And yet still there is something wrong. Twenty-five minutes to departure and the voice fails to come over the speakers. I eye the boarding screen, which says “To Cleveland”, to me alone. This is not where I’m going. 

I run, with my shoulders tense and my knees bending and my heart beating quick as the wheels are turning. I pass everything by. The terminal sprawls beneath my feet, and I am not amazed by how quickly I forget such cramped endless gray space. 

And when I arrive at my right place they haven’t even boarded the first group. I could return to my original position and no one–no one–would suspect a thing.

I take a seat, far from anyone else. The windows are wider than anything, floor to ceiling amid their steel lattices. I don’t look out, though. That’s for later. 

I am more tired than I supposed I was. 

The bag is no longer heavy on the belts. But it is heavy still.

It’s moments like these I feel I don’t particularly care for anyone.

How, then, does it happen? The bag falls over–behind it there is a little girl. I snatch the handle. I do. She is untouched.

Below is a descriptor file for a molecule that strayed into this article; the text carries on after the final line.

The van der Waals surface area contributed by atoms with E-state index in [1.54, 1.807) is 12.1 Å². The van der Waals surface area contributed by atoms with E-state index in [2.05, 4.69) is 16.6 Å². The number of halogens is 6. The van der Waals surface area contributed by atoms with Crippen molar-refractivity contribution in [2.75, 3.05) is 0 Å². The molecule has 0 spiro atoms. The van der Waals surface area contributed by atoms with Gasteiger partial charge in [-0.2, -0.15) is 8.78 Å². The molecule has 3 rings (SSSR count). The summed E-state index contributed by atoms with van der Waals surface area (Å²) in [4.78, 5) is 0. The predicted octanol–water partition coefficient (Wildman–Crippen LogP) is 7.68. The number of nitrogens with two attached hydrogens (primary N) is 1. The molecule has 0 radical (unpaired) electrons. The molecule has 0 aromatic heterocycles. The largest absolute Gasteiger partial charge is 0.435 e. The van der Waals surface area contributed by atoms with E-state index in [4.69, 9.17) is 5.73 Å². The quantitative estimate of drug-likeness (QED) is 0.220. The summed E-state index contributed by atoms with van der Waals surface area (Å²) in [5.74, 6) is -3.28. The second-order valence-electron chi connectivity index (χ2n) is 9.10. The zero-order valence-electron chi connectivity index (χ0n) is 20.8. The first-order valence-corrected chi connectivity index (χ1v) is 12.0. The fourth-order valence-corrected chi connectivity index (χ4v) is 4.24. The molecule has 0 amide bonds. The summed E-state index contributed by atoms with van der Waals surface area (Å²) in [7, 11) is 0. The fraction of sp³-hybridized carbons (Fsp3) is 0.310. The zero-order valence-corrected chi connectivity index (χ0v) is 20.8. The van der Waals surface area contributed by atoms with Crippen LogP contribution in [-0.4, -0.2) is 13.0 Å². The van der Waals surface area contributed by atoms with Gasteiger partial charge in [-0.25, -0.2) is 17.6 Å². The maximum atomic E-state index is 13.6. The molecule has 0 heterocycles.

“I’m so sorry. I’m so sorry.” 

And I keep looking at her.

She walks away. All this time hand in hand with her mom. The beams that shock through the wide windows are the shadows of the sun.

I sit there for a while, but not much longer because my flight is very soon. Before takeoff I hear this guy a couple aisles down going on and on about how God made him attend his exorbitantly priced christian university. I don’t know why this speech has begun. The girl he addresses meets these revelations with kind affirmations, too kind really. It is incredible how kind people are. 

I don’t know how this will end for me. 

Does he ever wonder why God chose him, and not someone else? I don’t think so. I doubt he knows anybody so well to wonder. And yet if I were in his position, knowing I should–would I myself wonder? Again, I don’t think so. I guess that’s why God made me live my life, and made this guy live his. Then again, maybe things would’ve turned out better if it were the other way around.

When we roll off the runway I look out my window, but not for long. There isn’t much to see after all.

Joe Sweeney ’25 is a staff writer

Isaac Silva ’23 is a staff artist